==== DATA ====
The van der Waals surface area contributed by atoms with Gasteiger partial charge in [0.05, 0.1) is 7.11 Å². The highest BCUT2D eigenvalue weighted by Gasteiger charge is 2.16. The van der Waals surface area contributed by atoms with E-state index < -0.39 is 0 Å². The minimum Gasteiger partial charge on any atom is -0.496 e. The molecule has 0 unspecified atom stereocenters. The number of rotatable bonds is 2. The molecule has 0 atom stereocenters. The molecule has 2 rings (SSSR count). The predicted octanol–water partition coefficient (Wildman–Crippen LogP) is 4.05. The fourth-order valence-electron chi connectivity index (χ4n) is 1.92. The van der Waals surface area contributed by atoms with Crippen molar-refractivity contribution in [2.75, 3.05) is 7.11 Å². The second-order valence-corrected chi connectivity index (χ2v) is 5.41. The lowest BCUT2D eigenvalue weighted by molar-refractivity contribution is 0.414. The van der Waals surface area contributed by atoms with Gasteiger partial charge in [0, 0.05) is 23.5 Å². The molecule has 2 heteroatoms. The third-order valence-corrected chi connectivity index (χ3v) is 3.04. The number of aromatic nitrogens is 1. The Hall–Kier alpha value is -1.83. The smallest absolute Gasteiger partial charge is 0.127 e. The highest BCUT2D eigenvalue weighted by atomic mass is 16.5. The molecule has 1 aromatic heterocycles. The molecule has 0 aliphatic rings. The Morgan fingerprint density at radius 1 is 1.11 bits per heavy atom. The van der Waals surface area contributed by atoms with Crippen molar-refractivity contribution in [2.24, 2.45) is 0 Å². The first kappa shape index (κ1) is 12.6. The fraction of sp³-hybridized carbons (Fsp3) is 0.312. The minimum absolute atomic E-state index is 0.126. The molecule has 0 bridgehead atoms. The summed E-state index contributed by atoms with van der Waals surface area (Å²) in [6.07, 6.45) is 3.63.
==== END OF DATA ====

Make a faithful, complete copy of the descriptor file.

The van der Waals surface area contributed by atoms with Gasteiger partial charge in [0.05, 0.1) is 7.11 Å². The highest BCUT2D eigenvalue weighted by Gasteiger charge is 2.16. The van der Waals surface area contributed by atoms with E-state index < -0.39 is 0 Å². The minimum Gasteiger partial charge on any atom is -0.496 e. The molecule has 0 unspecified atom stereocenters. The number of rotatable bonds is 2. The molecule has 0 atom stereocenters. The molecule has 2 rings (SSSR count). The predicted octanol–water partition coefficient (Wildman–Crippen LogP) is 4.05. The fourth-order valence-electron chi connectivity index (χ4n) is 1.92. The van der Waals surface area contributed by atoms with Crippen molar-refractivity contribution in [2.75, 3.05) is 7.11 Å². The second-order valence-corrected chi connectivity index (χ2v) is 5.41. The lowest BCUT2D eigenvalue weighted by molar-refractivity contribution is 0.414. The van der Waals surface area contributed by atoms with Gasteiger partial charge in [0, 0.05) is 23.5 Å². The molecule has 2 heteroatoms. The third-order valence-corrected chi connectivity index (χ3v) is 3.04. The number of aromatic nitrogens is 1. The Hall–Kier alpha value is -1.83. The smallest absolute Gasteiger partial charge is 0.127 e. The highest BCUT2D eigenvalue weighted by atomic mass is 16.5. The molecule has 1 aromatic heterocycles. The molecule has 0 aliphatic rings. The Morgan fingerprint density at radius 1 is 1.11 bits per heavy atom. The van der Waals surface area contributed by atoms with Crippen molar-refractivity contribution in [2.24, 2.45) is 0 Å². The first kappa shape index (κ1) is 12.6. The fraction of sp³-hybridized carbons (Fsp3) is 0.312. The minimum absolute atomic E-state index is 0.126. The molecule has 0 bridgehead atoms. The summed E-state index contributed by atoms with van der Waals surface area (Å²) in [6.07, 6.45) is 3.63.